Chemistry of Space

Chemistry of Space

4.0 1
by David E. Newton
     
 
Chemistry of Space provides an overview of the latest information about the solar system, comets, and meteors, and other features of the universe made available as a result of space exploration and research in astrochemistry. The volume is an impressive account of our universe, the events through which it was created, the changes that have taken place during its

Overview

Chemistry of Space provides an overview of the latest information about the solar system, comets, and meteors, and other features of the universe made available as a result of space exploration and research in astrochemistry. The volume is an impressive account of our universe, the events through which it was created, the changes that have taken place during its evolution, and its present composition.

Chemistry of Space contains information on: the birth of the universe, the chemical composition of a planet, comets, meteors, asteroids, and the Moon, formation of the heavy elements, the inner planets, interstellar space, the outer planets, star classification. This volume contains more than 30 black-and-white photographs and line illustrations, a glossary, a detailed list of print and Web resources, and an index. The New Chemistry is an essential set for students, teachers, and general readers who require information on the intriguing science of chemistry.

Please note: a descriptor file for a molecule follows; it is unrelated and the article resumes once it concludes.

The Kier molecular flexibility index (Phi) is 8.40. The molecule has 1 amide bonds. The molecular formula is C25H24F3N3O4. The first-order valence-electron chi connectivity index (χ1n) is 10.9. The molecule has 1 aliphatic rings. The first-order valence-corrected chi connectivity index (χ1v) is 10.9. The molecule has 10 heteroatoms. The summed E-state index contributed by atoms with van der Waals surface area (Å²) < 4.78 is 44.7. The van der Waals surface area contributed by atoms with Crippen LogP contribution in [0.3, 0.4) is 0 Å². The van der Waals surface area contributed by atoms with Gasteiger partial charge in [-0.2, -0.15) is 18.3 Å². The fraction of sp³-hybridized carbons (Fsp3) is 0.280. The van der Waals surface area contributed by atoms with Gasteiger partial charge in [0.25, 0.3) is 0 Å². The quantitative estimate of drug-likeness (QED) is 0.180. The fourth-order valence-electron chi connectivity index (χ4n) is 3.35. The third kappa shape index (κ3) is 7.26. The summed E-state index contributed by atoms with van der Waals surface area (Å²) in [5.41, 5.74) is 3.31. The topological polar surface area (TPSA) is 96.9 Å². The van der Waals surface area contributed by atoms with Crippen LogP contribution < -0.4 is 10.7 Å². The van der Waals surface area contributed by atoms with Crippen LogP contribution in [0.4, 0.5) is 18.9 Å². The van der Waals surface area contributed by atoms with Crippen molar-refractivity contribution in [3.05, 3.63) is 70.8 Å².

About the Author:
David E. Newton, Ph.D., was a professor of chemistry and physics at Salem State College

Product Details

ISBN-13:
9780816052745
Publisher:
Facts on File, Incorporated
Publication date:
01/28/2007
Series:
New Chemistry Series
Pages:
256
Product dimensions:
6.20(w) x 9.20(h) x 0.90(d)
Age Range:
11 - 17 Years

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Chemistry of Space 4 out of 5 based on 0 ratings. 1 reviews.
savbrit More than 1 year ago
I enjoyed this book because it filled in long neglected gaps in the popular descriptions of the cosmos. For example we have read about cosmic dust for years without ever really finding out what is known about its composition. Beginning with the chemistry of the big bang, it takes the reader on a cosmic tour which ends in our backyard - the moon. The reader will find where we are surprisingly confident about the nature of material in far flung areas of space and where we a still mystified. It is well written and organized and does not leave the reader with more questions than answers, which happens in more science books than you might imagine. My one gripe is with the abundent typographical errors. The book would have benefitted from a good proof reading.